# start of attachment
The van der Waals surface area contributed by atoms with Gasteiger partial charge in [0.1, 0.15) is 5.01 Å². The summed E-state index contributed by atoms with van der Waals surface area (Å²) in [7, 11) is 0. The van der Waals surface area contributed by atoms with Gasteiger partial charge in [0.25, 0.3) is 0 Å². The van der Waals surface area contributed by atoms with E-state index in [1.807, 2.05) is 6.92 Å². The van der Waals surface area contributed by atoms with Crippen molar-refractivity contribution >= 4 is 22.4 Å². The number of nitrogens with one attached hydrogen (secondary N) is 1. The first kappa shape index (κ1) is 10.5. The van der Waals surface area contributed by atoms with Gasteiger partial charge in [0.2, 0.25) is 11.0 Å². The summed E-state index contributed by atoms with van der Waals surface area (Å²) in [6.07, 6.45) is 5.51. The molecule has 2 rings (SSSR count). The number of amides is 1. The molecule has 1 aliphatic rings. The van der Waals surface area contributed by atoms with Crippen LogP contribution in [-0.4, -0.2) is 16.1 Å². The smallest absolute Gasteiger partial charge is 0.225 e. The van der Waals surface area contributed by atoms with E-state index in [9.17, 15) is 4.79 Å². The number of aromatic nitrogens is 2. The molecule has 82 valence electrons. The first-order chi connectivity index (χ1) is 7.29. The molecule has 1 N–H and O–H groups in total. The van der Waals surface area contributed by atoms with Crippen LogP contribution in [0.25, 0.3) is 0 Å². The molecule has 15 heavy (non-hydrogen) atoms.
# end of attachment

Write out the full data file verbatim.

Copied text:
The van der Waals surface area contributed by atoms with Gasteiger partial charge in [0.1, 0.15) is 5.01 Å². The summed E-state index contributed by atoms with van der Waals surface area (Å²) in [7, 11) is 0. The van der Waals surface area contributed by atoms with Gasteiger partial charge in [0.25, 0.3) is 0 Å². The van der Waals surface area contributed by atoms with E-state index in [1.807, 2.05) is 6.92 Å². The van der Waals surface area contributed by atoms with Crippen molar-refractivity contribution >= 4 is 22.4 Å². The number of nitrogens with one attached hydrogen (secondary N) is 1. The first kappa shape index (κ1) is 10.5. The van der Waals surface area contributed by atoms with Gasteiger partial charge in [0.2, 0.25) is 11.0 Å². The summed E-state index contributed by atoms with van der Waals surface area (Å²) in [6.07, 6.45) is 5.51. The molecule has 2 rings (SSSR count). The number of amides is 1. The molecule has 1 aliphatic rings. The van der Waals surface area contributed by atoms with Crippen LogP contribution in [-0.4, -0.2) is 16.1 Å². The smallest absolute Gasteiger partial charge is 0.225 e. The van der Waals surface area contributed by atoms with E-state index in [9.17, 15) is 4.79 Å². The number of aromatic nitrogens is 2. The molecule has 82 valence electrons. The first-order chi connectivity index (χ1) is 7.29. The molecule has 1 N–H and O–H groups in total. The van der Waals surface area contributed by atoms with Crippen LogP contribution in [0.25, 0.3) is 0 Å². The molecule has 15 heavy (non-hydrogen) atoms.